You can find the evidence that most writers don't look closely enough at things in a lot of semipro publications, writer's workshops, and fanfiction archives. Lack of observation--really *looking* at things--will lead a writer to represent them by symbols. This goes for characters, bits of description, setting, character actions, you name it.
And I think that lack of realization that a writer needs to observe as acutely as a painter does is tied into the divorce of writing from other arts that truepenny mentions. I've learned a lot about writing from talking to painters and potters. Negative space, for example, and its uses. Accurate detail over symbolism. showing the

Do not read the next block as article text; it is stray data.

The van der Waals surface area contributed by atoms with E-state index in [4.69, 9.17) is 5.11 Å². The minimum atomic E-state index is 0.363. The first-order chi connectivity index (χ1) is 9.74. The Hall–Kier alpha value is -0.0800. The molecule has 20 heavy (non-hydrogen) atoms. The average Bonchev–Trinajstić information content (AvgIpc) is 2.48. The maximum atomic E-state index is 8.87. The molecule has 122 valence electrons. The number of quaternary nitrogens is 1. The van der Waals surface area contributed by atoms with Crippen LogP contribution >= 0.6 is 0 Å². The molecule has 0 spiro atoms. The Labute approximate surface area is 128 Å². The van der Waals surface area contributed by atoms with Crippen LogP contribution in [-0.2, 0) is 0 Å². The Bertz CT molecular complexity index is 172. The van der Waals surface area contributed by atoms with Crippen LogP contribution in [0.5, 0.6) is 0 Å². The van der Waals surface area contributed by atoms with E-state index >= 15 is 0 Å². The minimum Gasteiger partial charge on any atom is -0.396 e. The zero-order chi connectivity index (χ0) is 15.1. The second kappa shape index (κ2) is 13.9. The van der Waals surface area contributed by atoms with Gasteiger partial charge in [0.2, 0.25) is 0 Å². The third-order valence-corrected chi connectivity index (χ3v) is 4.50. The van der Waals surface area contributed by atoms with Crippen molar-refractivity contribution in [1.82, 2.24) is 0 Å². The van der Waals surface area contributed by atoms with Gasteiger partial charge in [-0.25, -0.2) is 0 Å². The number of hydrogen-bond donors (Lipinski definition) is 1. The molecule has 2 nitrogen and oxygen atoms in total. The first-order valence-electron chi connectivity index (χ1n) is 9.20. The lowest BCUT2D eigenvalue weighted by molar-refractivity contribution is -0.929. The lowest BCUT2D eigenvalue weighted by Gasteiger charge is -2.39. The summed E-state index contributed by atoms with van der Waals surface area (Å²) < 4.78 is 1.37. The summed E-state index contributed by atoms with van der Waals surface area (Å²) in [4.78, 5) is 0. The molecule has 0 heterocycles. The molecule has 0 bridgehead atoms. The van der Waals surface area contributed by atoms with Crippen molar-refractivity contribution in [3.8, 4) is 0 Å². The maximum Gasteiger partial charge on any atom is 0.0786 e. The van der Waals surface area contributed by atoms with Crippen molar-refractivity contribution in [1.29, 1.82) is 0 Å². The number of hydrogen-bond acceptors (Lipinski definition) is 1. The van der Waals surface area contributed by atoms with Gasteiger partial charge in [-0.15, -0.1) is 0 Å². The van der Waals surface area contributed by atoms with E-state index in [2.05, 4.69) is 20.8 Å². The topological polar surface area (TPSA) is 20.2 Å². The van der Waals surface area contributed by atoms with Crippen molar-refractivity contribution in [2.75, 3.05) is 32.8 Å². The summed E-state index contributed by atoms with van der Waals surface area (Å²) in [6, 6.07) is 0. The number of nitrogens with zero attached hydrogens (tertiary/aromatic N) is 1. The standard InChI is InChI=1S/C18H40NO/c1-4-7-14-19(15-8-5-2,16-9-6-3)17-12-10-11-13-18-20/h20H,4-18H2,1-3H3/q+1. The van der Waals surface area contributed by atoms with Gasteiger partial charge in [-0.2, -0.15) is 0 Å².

unique thing rather than the symbol for a thing.
For an original fiction writer working with original characters, making a realized character breathe. For a fanfiction writer (or somebody working on a media novel, or an homage, or a pastiche, or historical fiction, or--), presenting a version of the character that is recognizably a view of the original.
Anthony Burgess manages this with Kit Marlowe in A Dead Man In Deptford. He's not my Kit, mind you. But he's recognizably somebody who could have been somebody's impression of Kit Marlowe. Which made me very happy, even though I disagreed categorically with him about Kit.
But then, Burgess was always a bit of a Shakespeare worshipper, so I can't hold it against him too strongly.